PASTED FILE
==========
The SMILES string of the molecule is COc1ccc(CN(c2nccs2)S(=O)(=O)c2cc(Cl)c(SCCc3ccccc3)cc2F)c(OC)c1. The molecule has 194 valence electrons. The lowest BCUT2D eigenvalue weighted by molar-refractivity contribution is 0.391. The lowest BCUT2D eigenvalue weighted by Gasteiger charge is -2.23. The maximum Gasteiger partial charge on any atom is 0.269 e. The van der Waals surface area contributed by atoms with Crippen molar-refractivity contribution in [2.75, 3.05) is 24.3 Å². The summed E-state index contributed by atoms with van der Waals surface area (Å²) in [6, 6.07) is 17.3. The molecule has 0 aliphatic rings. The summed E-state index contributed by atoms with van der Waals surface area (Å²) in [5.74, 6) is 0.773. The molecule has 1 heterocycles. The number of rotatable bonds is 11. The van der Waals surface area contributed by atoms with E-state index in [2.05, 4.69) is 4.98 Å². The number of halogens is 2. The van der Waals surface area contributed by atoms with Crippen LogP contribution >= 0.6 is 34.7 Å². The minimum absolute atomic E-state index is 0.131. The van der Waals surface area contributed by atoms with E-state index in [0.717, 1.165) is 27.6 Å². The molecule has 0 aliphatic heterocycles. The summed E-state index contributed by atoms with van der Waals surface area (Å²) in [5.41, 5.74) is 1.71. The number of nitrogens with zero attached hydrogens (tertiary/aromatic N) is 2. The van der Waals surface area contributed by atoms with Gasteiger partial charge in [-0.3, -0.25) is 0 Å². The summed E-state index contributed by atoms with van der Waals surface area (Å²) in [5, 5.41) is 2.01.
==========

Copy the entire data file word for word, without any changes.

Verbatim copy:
The SMILES string of the molecule is COc1ccc(CN(c2nccs2)S(=O)(=O)c2cc(Cl)c(SCCc3ccccc3)cc2F)c(OC)c1. The molecule has 194 valence electrons. The lowest BCUT2D eigenvalue weighted by molar-refractivity contribution is 0.391. The lowest BCUT2D eigenvalue weighted by Gasteiger charge is -2.23. The maximum Gasteiger partial charge on any atom is 0.269 e. The van der Waals surface area contributed by atoms with Crippen molar-refractivity contribution in [2.75, 3.05) is 24.3 Å². The summed E-state index contributed by atoms with van der Waals surface area (Å²) in [6, 6.07) is 17.3. The molecule has 0 aliphatic rings. The summed E-state index contributed by atoms with van der Waals surface area (Å²) in [5.74, 6) is 0.773. The molecule has 1 heterocycles. The number of rotatable bonds is 11. The van der Waals surface area contributed by atoms with E-state index in [2.05, 4.69) is 4.98 Å². The number of halogens is 2. The van der Waals surface area contributed by atoms with Crippen LogP contribution >= 0.6 is 34.7 Å². The minimum absolute atomic E-state index is 0.131. The van der Waals surface area contributed by atoms with E-state index in [0.717, 1.165) is 27.6 Å². The molecule has 0 aliphatic heterocycles. The summed E-state index contributed by atoms with van der Waals surface area (Å²) in [5.41, 5.74) is 1.71. The number of nitrogens with zero attached hydrogens (tertiary/aromatic N) is 2. The van der Waals surface area contributed by atoms with Gasteiger partial charge in [-0.3, -0.25) is 0 Å². The summed E-state index contributed by atoms with van der Waals surface area (Å²) in [5, 5.41) is 2.01.